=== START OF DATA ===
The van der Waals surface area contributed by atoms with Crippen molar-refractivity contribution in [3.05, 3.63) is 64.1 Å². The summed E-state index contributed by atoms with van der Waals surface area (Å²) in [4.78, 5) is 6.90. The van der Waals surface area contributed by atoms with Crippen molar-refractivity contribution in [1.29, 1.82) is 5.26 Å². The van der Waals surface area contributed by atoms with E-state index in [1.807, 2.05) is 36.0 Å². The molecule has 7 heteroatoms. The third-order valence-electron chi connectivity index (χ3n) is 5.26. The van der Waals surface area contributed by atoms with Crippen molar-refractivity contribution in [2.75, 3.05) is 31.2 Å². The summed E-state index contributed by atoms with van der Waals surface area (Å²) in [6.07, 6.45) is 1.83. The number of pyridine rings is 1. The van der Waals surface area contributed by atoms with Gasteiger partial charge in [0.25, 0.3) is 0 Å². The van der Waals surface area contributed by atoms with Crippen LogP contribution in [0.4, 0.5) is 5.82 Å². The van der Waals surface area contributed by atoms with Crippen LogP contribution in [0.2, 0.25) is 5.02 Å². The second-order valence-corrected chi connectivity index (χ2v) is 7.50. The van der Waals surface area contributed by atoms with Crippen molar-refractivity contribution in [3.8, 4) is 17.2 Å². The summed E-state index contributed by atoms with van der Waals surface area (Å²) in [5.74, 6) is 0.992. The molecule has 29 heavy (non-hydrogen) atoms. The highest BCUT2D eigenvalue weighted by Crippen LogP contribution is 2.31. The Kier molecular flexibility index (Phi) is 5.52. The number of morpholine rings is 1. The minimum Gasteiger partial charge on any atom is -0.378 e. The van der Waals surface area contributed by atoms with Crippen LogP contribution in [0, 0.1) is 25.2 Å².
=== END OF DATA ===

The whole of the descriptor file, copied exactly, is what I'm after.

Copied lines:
The van der Waals surface area contributed by atoms with Crippen molar-refractivity contribution in [3.05, 3.63) is 64.1 Å². The summed E-state index contributed by atoms with van der Waals surface area (Å²) in [4.78, 5) is 6.90. The van der Waals surface area contributed by atoms with Crippen molar-refractivity contribution in [1.29, 1.82) is 5.26 Å². The van der Waals surface area contributed by atoms with E-state index in [1.807, 2.05) is 36.0 Å². The molecule has 7 heteroatoms. The third-order valence-electron chi connectivity index (χ3n) is 5.26. The van der Waals surface area contributed by atoms with Crippen molar-refractivity contribution in [2.75, 3.05) is 31.2 Å². The summed E-state index contributed by atoms with van der Waals surface area (Å²) in [6.07, 6.45) is 1.83. The number of pyridine rings is 1. The van der Waals surface area contributed by atoms with Gasteiger partial charge in [0.25, 0.3) is 0 Å². The van der Waals surface area contributed by atoms with Crippen LogP contribution in [0.4, 0.5) is 5.82 Å². The van der Waals surface area contributed by atoms with Crippen LogP contribution in [0.2, 0.25) is 5.02 Å². The second-order valence-corrected chi connectivity index (χ2v) is 7.50. The van der Waals surface area contributed by atoms with Crippen molar-refractivity contribution in [3.8, 4) is 17.2 Å². The summed E-state index contributed by atoms with van der Waals surface area (Å²) in [5.74, 6) is 0.992. The molecule has 29 heavy (non-hydrogen) atoms. The highest BCUT2D eigenvalue weighted by Crippen LogP contribution is 2.31. The Kier molecular flexibility index (Phi) is 5.52. The number of morpholine rings is 1. The minimum Gasteiger partial charge on any atom is -0.378 e. The van der Waals surface area contributed by atoms with Crippen LogP contribution in [0, 0.1) is 25.2 Å².